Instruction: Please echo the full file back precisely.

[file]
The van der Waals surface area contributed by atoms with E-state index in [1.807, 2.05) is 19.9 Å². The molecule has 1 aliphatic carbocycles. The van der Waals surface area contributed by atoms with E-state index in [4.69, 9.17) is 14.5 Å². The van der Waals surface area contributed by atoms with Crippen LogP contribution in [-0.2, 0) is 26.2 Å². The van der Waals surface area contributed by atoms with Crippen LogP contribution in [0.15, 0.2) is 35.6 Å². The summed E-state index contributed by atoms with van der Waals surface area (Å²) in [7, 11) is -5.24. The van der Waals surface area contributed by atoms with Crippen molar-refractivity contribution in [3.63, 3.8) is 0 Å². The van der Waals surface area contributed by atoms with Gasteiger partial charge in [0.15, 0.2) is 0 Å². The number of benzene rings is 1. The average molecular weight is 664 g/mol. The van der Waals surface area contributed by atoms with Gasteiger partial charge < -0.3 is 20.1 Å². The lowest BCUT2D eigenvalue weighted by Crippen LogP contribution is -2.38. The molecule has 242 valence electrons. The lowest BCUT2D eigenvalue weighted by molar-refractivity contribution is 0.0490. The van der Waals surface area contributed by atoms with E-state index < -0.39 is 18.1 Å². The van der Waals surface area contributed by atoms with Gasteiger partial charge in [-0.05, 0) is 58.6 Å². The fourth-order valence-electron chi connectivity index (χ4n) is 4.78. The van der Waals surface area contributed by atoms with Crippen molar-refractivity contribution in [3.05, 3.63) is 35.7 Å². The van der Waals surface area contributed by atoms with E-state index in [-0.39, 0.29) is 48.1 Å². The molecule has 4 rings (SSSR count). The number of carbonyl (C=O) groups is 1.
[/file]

The van der Waals surface area contributed by atoms with E-state index in [1.807, 2.05) is 19.9 Å². The molecule has 1 aliphatic carbocycles. The van der Waals surface area contributed by atoms with E-state index in [4.69, 9.17) is 14.5 Å². The van der Waals surface area contributed by atoms with Crippen LogP contribution in [-0.2, 0) is 26.2 Å². The van der Waals surface area contributed by atoms with Crippen LogP contribution in [0.15, 0.2) is 35.6 Å². The summed E-state index contributed by atoms with van der Waals surface area (Å²) in [7, 11) is -5.24. The van der Waals surface area contributed by atoms with Crippen molar-refractivity contribution in [3.63, 3.8) is 0 Å². The van der Waals surface area contributed by atoms with Gasteiger partial charge in [0.15, 0.2) is 0 Å². The number of benzene rings is 1. The average molecular weight is 664 g/mol. The van der Waals surface area contributed by atoms with Gasteiger partial charge < -0.3 is 20.1 Å². The lowest BCUT2D eigenvalue weighted by Crippen LogP contribution is -2.38. The molecule has 242 valence electrons. The lowest BCUT2D eigenvalue weighted by molar-refractivity contribution is 0.0490. The van der Waals surface area contributed by atoms with E-state index < -0.39 is 18.1 Å². The van der Waals surface area contributed by atoms with Gasteiger partial charge in [-0.05, 0) is 58.6 Å². The fourth-order valence-electron chi connectivity index (χ4n) is 4.78. The van der Waals surface area contributed by atoms with Crippen molar-refractivity contribution in [3.05, 3.63) is 35.7 Å². The van der Waals surface area contributed by atoms with E-state index in [-0.39, 0.29) is 48.1 Å². The molecule has 4 rings (SSSR count). The number of carbonyl (C=O) groups is 1.